At the JP Morgan 7th Annual Retail Round-Up conference, Academy Sports’ officials said strong sales momentum continues for many pandemic-boosted categories, but the retailer also spent time elaborating on the retailer’s efforts to strengthen its partnerships with Nike, The North Face, Adidas, and other key brands.

Ken Hicks, Academy’s chairman, president and CEO since May 2018, noted that his relationships with Nike, The North Face and other major brands in the active lifestyle space run “literally decades” given his work history as the former CEO of Foot Locker. Before that, he was president and chief merchandising officer at J.C. Penney.

However, Hicks said Nike had a “very frank” discussion with him around the 2017 Super Bowl LI in Houston, TX, about potentially dropping the brand from Academy over its poor in-store presentation. At the time, Hicks was on Academy’s board.

“It was not a good situation, and we worked very hard with Nike to improve their presentation, to improve what we sold, to make sure that we stayed within their guidelines, and to build up the things that were important to them like sports, female customers and getting people started in athletics.”

He added, “And when they came back, they were amazed when they saw what the stores looked like and how we were treating them. And it significantly changed how they treated us.”

As a result, Academy has seen improved allocation, including securing Nike Air Max in its footwear department. The chain also received Nike’s yoga apparel collection, a hyped category Nike first entered in 2019. Nike has also invested in collateral to enhance Academy’s in-store presentation further.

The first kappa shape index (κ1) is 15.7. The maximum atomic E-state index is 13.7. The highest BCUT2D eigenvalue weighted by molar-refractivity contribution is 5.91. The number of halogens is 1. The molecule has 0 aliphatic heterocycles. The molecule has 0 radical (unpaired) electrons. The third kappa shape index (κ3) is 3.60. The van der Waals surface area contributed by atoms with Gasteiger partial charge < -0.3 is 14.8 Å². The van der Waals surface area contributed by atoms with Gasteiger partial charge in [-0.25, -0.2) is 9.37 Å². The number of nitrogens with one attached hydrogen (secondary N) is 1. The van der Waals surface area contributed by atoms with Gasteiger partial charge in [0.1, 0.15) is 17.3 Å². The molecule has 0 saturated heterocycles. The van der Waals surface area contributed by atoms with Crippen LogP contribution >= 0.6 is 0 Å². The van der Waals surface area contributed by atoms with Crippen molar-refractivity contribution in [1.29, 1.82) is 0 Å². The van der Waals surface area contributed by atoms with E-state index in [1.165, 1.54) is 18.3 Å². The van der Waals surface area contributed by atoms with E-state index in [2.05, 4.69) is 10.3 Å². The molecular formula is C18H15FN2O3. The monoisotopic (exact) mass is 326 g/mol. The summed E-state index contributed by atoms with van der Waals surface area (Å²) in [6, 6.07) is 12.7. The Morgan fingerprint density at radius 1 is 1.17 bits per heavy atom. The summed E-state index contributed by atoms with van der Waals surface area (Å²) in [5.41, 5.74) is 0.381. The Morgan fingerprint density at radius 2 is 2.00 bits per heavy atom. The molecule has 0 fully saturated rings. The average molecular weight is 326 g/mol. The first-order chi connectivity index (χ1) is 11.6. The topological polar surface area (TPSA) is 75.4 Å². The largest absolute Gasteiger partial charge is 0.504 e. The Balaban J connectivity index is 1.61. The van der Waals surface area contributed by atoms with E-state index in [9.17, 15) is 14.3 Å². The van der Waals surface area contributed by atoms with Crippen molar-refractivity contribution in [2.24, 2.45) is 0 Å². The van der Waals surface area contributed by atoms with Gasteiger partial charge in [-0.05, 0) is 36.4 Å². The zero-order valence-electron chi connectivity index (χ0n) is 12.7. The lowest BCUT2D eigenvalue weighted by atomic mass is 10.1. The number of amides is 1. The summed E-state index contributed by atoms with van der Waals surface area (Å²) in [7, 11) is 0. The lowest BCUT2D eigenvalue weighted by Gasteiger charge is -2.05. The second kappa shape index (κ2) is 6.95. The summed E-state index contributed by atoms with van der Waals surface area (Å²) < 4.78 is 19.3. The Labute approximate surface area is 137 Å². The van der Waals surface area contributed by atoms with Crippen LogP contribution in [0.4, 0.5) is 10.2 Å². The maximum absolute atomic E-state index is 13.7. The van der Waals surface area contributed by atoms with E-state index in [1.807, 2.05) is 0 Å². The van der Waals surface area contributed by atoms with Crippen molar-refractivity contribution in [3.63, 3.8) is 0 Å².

Beyond Nike, Academy’s efforts to improve in-store presentations have helped improve allocations with The North Face. The outdoor brand has expanded to all Academy’s stores, and the chain now carries its tents, sleeping bags and other camping gear. Hicks also cited improved relations with Adidas and Yeti, which has Yeti in-store shops inside Academy locations.

Beyond improved presentations, Hicks said the major active lifestyle brands recognize they have many reasons to reach Academy’s customers.

“What they see in us is we bring, first of all, a customer that they have trouble getting through their channels and other channels: women, families, young people, a more ethnic customer, etc.”

“We also bring sports,” added Hicks. He noted that it’s critical for Adidas, Nike and Under Armour to “keep that feeling of sport in their brand.”

While some chains focus on more of the “elite athlete,” Academy helps brands reach the “beginner to the enthusiast,” according to Hicks. Academy will sell a kid their first cleats and then continue to support them through their sports career, he noted. The chain also supports the older “weekend enthusiast” looking to stay active or continue their sports’ passions.

“If you’re going to play in the NCAA, we’re probably not the place,” admitted Hicks. “The analogy I use is we trade from Chevrolet to BMW, and other competitors trade from BMW to McLaren. More customers are buying in our space than the other space, which is one reason our stores are more productive.”

The vendor discussion comes as Nike has made the biggest headlines for its move to gradually exit wholesale accounts that do not adequately support its positioning in the marketplace as its shifts to more direct-to-consumer sales. In late March, reports arrived that Nike would soon exit Dunham’s Sports, Olympia Sports, Big Five, DSW, Urban Outfitters, and Shoe Show. Under Armour and Adidas have also said they are consolidating wholesale accounts.

Hicks added that The North Face, Columbia Sportswear and Crocs are similarly looking to tighten wholesale distribution. Hicks said at the JP Morgan conference, “They’ve shut those people off. They’ll say, ‘You abuse our products. You must have too much. You’re not getting any more.'”

Hicks noted that Academy’s improved vendor relations hasn’t impacted its strong “value message” that the retailer has historically been known for or its commitment to “every day” low pricing. Private labels, which account for about 20 percent of its inventory, support its value positioning, and the retailer will participate in deals when brands allow chains to sell below the MAP (Minimum Advertised Price).